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I’d appreciate it if you would share this post with your friends.  And for more ideas along these lines, please join my Facebook Group; Just Food Now.   Go here for more of my World.edu posts. And finally if you are ready to study sustainable food and farming, check out our 15-credit online certificate or our Bachelor of Sciences degree program.

Five Truths Intro: reflections on public agricultural research and education

If you have followed my blogs on systems thinking, you’ll know that I teach a class called Agricultural Systems Thinking, which introduces students to practical tools for trying to understand complex and often controversial problems.  This semester, some of my students have chosen to practice using systems thinking tools to explore the relationship between the public university and multinational agricultural corporations as a class project.

Student interest in this topic was triggered by a financial gift to the university to help support our new Undergraduate Agricultural Learning Center.  About half the students initially supported the gift and about half opposed. This project will help them understand this particular event within a larger context, which is one of the strengths of systems thinking.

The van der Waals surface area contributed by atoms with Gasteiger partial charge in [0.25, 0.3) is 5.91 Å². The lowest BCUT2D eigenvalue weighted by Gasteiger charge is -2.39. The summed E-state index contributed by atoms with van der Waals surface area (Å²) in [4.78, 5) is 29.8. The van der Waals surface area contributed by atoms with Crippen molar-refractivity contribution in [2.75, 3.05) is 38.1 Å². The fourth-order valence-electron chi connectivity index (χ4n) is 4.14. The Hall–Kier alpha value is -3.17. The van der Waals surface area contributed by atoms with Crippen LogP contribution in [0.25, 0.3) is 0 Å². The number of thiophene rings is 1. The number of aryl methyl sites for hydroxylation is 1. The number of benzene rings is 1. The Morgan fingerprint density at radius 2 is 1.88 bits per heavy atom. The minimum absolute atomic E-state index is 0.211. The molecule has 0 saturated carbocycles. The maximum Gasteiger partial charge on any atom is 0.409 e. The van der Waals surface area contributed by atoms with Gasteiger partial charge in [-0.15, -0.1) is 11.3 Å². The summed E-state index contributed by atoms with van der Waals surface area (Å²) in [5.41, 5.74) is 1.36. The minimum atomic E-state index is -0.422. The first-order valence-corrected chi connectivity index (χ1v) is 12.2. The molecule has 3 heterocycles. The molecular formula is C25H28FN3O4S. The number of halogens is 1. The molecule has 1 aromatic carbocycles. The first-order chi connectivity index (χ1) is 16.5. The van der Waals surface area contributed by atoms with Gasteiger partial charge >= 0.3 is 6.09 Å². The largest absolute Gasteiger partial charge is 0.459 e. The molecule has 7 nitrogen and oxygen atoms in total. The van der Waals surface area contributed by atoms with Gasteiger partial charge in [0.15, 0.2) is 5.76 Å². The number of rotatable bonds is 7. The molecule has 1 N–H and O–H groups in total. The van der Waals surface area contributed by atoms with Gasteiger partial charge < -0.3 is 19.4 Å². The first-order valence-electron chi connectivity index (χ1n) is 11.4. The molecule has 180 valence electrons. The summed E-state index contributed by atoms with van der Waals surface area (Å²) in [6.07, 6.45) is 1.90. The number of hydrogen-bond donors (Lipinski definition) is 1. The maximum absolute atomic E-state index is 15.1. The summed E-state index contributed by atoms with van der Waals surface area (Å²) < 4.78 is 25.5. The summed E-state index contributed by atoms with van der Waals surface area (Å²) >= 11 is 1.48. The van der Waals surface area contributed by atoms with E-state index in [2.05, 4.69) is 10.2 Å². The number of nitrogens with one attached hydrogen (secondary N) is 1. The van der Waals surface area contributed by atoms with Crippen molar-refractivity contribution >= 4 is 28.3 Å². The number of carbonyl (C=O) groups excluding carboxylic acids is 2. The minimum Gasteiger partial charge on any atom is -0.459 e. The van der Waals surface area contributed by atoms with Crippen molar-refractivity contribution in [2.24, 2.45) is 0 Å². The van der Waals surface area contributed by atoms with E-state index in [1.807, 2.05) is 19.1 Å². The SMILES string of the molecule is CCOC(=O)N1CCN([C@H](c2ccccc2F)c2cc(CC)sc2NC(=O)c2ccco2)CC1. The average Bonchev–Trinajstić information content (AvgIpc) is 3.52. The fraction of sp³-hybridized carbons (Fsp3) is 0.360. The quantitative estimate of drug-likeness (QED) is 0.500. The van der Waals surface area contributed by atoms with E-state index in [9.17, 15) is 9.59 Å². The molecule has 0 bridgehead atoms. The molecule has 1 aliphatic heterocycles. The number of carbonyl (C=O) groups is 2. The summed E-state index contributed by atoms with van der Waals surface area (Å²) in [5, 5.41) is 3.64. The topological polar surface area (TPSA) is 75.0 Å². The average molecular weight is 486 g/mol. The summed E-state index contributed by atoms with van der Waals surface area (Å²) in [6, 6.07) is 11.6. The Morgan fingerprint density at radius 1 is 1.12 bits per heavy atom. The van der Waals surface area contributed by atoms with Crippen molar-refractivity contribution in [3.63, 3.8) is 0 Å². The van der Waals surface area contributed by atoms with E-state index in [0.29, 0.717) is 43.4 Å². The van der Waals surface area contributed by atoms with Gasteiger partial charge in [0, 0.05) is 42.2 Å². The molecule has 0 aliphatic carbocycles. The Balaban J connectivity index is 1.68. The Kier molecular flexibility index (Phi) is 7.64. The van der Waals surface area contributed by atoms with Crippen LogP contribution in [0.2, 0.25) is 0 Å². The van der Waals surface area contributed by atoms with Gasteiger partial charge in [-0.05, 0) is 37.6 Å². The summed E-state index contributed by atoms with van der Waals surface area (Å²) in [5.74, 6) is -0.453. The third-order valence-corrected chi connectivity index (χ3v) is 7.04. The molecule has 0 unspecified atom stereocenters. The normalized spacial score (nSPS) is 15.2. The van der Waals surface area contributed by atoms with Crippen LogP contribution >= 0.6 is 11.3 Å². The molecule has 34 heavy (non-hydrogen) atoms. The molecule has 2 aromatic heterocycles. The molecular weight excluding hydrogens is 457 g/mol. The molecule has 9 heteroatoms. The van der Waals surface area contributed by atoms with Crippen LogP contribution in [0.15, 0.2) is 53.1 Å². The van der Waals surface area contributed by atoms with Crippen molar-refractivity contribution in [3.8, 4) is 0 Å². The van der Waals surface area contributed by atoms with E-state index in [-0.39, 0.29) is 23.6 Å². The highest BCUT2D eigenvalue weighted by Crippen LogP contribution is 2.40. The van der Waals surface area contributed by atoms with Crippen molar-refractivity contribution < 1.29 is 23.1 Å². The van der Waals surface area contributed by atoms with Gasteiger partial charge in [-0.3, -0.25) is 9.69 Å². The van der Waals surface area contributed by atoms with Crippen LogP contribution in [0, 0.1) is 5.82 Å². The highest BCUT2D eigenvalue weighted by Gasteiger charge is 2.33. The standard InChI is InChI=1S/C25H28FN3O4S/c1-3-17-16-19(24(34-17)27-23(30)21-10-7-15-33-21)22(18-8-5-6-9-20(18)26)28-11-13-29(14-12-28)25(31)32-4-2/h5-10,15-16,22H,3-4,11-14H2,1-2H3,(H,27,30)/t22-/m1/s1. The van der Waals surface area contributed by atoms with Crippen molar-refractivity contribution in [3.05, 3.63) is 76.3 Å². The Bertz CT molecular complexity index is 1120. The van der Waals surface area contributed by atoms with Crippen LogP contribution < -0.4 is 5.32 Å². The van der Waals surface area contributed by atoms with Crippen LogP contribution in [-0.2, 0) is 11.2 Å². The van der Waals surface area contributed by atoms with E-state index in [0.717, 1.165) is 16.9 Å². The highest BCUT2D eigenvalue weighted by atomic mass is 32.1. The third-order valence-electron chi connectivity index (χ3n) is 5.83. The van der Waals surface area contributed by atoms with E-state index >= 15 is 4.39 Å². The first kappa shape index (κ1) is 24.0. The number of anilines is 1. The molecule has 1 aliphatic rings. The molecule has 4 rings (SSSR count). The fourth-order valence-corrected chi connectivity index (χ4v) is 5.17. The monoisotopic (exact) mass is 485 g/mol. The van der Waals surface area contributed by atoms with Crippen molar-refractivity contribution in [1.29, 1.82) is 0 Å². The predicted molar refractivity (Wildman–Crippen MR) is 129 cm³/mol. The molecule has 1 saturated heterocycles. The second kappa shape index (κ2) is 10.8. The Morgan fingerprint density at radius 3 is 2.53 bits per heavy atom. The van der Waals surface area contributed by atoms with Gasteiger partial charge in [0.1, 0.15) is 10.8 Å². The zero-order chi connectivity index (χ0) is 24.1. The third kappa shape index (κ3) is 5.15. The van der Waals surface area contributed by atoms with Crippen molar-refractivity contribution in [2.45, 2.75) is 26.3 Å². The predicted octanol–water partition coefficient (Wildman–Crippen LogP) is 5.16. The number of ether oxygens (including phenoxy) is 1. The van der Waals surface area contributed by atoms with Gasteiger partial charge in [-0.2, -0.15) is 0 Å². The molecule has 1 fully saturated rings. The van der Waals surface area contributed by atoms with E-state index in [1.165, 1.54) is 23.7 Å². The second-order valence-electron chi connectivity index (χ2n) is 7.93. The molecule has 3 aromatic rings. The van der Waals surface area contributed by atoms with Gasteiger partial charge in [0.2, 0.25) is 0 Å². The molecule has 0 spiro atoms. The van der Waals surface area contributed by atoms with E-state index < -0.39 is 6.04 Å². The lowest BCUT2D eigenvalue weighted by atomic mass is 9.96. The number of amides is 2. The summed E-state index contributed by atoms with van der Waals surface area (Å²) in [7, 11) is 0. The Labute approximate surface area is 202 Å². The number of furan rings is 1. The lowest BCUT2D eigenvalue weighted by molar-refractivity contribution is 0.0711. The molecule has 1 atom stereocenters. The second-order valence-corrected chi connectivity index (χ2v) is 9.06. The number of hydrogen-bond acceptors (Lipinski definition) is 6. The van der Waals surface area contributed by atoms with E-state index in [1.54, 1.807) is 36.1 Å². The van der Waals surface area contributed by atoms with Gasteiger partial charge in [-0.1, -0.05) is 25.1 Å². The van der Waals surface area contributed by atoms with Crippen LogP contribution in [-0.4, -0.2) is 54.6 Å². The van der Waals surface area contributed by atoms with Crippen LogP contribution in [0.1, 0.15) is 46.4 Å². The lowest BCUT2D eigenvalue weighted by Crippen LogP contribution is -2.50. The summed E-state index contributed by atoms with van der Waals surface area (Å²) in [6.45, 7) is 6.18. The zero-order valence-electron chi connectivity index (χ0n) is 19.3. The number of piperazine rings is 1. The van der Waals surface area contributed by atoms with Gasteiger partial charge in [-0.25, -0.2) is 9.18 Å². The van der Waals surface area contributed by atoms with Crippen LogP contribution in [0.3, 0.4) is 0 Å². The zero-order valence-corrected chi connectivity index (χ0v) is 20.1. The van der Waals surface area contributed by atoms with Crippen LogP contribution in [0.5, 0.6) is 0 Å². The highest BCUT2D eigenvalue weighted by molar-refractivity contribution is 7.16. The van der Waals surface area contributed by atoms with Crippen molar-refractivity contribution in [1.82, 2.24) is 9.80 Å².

I’ve spent some time thinking about the status of agricultural research and education in the U.S. (which has engaged me, employed me, and treated me well for over 40 years).  This blog introduces “my truths” about the system that was originally created to serve the public good and fails in so many ways.  (I invite you to share your thoughts on how your own truth might be similar or different in the comments box below).

A time for change

I address this topic at a time when my own university is working to restore the public trust and re-energize agricultural research and education – following many years of erosion due to lack of attention and active divestment by administrators.  I’ve written earlier about the “revitalization of the land grant system” at the University of Massachusetts.  As we mark the 150th anniversary of the Land Grant University System established by Abraham Lincoln, many of us will want to celebrate our illustrious past.  I applaud this recognition of the past, while at the same time hope we will examine our current vision and values as we focus on the future.